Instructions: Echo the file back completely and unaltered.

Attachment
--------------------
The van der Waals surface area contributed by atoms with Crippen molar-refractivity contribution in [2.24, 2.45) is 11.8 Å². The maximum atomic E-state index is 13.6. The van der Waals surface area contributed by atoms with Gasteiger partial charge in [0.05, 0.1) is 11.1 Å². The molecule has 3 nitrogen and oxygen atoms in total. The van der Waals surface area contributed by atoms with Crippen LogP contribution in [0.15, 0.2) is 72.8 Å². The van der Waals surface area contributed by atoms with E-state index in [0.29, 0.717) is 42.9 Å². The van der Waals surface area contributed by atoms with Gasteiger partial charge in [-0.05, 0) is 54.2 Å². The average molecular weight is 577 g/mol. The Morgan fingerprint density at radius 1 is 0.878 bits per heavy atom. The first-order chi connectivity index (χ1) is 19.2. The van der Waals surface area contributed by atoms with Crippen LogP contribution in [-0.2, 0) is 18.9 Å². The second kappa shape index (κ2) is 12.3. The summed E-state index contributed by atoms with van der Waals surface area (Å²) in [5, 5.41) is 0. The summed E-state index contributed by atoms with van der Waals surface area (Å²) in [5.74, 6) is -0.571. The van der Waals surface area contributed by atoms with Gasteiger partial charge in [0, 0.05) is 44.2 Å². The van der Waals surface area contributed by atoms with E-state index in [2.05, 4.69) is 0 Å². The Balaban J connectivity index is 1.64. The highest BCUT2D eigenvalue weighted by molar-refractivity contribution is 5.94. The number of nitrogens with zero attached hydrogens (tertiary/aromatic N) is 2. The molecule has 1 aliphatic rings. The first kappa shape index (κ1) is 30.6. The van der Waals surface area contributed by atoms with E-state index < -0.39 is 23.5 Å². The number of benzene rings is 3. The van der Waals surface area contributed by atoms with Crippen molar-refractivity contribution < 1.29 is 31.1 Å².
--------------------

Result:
The van der Waals surface area contributed by atoms with Crippen molar-refractivity contribution in [2.24, 2.45) is 11.8 Å². The maximum atomic E-state index is 13.6. The van der Waals surface area contributed by atoms with Gasteiger partial charge in [0.05, 0.1) is 11.1 Å². The molecule has 3 nitrogen and oxygen atoms in total. The van der Waals surface area contributed by atoms with Crippen LogP contribution in [0.15, 0.2) is 72.8 Å². The van der Waals surface area contributed by atoms with E-state index in [0.29, 0.717) is 42.9 Å². The van der Waals surface area contributed by atoms with Gasteiger partial charge in [-0.05, 0) is 54.2 Å². The average molecular weight is 577 g/mol. The Morgan fingerprint density at radius 1 is 0.878 bits per heavy atom. The first-order chi connectivity index (χ1) is 19.2. The van der Waals surface area contributed by atoms with Crippen LogP contribution in [-0.2, 0) is 18.9 Å². The second kappa shape index (κ2) is 12.3. The summed E-state index contributed by atoms with van der Waals surface area (Å²) in [5, 5.41) is 0. The summed E-state index contributed by atoms with van der Waals surface area (Å²) in [5.74, 6) is -0.571. The van der Waals surface area contributed by atoms with Gasteiger partial charge in [0, 0.05) is 44.2 Å². The van der Waals surface area contributed by atoms with E-state index in [2.05, 4.69) is 0 Å². The Balaban J connectivity index is 1.64. The highest BCUT2D eigenvalue weighted by molar-refractivity contribution is 5.94. The number of nitrogens with zero attached hydrogens (tertiary/aromatic N) is 2. The molecule has 1 aliphatic rings. The first kappa shape index (κ1) is 30.6. The van der Waals surface area contributed by atoms with E-state index < -0.39 is 23.5 Å². The number of benzene rings is 3. The van der Waals surface area contributed by atoms with Crippen molar-refractivity contribution < 1.29 is 31.1 Å².